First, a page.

Canberra Airport New International Terminal, Australia


Canberra Airport

Canberra Airport inaugurated its new, state-of-the-art international terminal in September 2016. The new terminal replaced the existing building, which was unable to handle increasing passenger traffic at the airport.

International passenger and freight services were officially launched at the new terminal in September 2016 with the arrival of Singapore Airlines' international flight SQ291.

Constructed with a total investment of $2bn, the new terminal can handle more than 12 million passengers a year, quadrupled from that in 2010.

The project created 85 new direct jobs and approximately 250 indirect jobs, which are expected to increase in the future.

Details of the new terminal at Canberra Airport

Construction of the new terminal was part of AirVolution, a planning and development project that was initiated in 2005 by the airport's owner and operator, Canberra Airport Group (CAG).

The project involved the construction of a new terminal and precinct, which includes new roads, car parking and taxi facilities, and aircraft aprons. The precinct is south-west of the intersection of the two runways.

Design and engineering works on the project were initiated in 2007, followed by preliminary construction works in 2008.

The new international terminal has 55,000m² of floor space, 44 check-in counters, ten new aerobridges, approximately 7,000m² of club lounge area, a four-fold increase to the baggage handling system, an expanded security screening area, and new retail and food and beverage outlets.

The new buildings replaced the existing airport infrastructure, which was considered sub-optimal both financially and operationally.

Construction of the terminal precinct

The development project was executed in phases in order to avoid interruption to passenger operations. Phase one construction was initiated in 2009 with a budget of $350m. It included the construction of a new southern concourse terminal with 26,000m² of floor space, a Qantas Club Lounge, and new check-in and baggage facilities. With a capacity to handle 3.5 million passengers a year, the first stage became operational in November 2010.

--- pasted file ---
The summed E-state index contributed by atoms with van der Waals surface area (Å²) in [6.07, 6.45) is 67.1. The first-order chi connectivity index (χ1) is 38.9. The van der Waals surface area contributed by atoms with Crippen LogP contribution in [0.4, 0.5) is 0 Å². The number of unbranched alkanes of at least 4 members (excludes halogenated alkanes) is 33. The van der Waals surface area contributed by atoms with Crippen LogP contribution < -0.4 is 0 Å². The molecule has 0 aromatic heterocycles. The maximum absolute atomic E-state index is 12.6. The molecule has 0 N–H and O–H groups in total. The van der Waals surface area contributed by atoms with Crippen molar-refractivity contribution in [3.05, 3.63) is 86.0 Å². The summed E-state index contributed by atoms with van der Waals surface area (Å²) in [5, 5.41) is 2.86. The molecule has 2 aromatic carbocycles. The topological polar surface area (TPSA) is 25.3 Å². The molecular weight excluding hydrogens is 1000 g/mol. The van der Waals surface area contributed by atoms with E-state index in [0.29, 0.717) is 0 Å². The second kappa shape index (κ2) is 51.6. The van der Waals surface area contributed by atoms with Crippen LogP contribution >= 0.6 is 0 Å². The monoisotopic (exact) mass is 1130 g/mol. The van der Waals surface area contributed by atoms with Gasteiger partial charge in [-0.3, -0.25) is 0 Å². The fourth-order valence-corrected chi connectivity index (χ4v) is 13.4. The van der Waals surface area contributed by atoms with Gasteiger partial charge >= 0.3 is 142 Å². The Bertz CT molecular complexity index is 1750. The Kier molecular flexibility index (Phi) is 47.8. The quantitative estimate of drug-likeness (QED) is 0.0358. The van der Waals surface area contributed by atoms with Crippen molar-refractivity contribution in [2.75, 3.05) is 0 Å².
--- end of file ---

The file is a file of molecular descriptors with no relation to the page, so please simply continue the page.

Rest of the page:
The next stage involved the construction of the 30,000m² western concourse terminal, and was officially launched in August 2011. Phase two delivered five new aerobridges, additional airline club lounges, an indoor taxi queuing area, new food, beverage and retail stores, and 12 additional check-in counters, and doubled the existing baggage-handling capacity and passenger screening area.

Completed in March 2013, phase two also included the development of a new four-storey car park, and a fully-enclosed taxi rank with television screens and other services. CAG spent approximately $420m on phase one and two, combined.

The third phase of construction, which included large-scale construction works, was initiated in 2013, with the majority of works being completed in March 2014.

Other ongoing projects within the terminal precinct include the development of a dedicated business area featuring private desks, seating modules and mobile charging stations. An interactive play area for children is also under development.

Design details of the new international terminal

The new terminal incorporates terrazzo flooring from Italy, granite security benches, stone check-in counters, leather seats, customised lightings and fixtures, bronze sculptures, tailor-made glazed aerobridges, and high-end security solutions.

It also features floor-to-ceiling windows that allow natural light into the building and provide a view of the runways.

"The departure lounge and arrival hall feature folding ceiling panels and skylights."

The departure lounge and arrival hall feature folding ceiling panels and skylights. The sculptures depict aviation technology and create a contemporary travel environment.

Sustainability of the new terminal at Canberra Airport

The new terminal uses a combination of water and energy-saving features. Its roof can harvest approximately 1.3 million litres of water, which can be re-used for washrooms, air-conditioning and landscaping.

Two tri-generation plants generate power using gas and by capturing waste heat. The energy is used to cool and heat the buildings, resulting in a 75% reduction in carbon emissions compared to the old terminal.

Techniques including waste recycling, low-energy fittings and fuel reduction have been adopted to further reduce the building's environmental footprint.

Contractors involved

The terminal was designed by Australian architectural and interior design firm, Guida Moseley Brown Architects.

The construction contract was awarded to a local firm named Construction Control.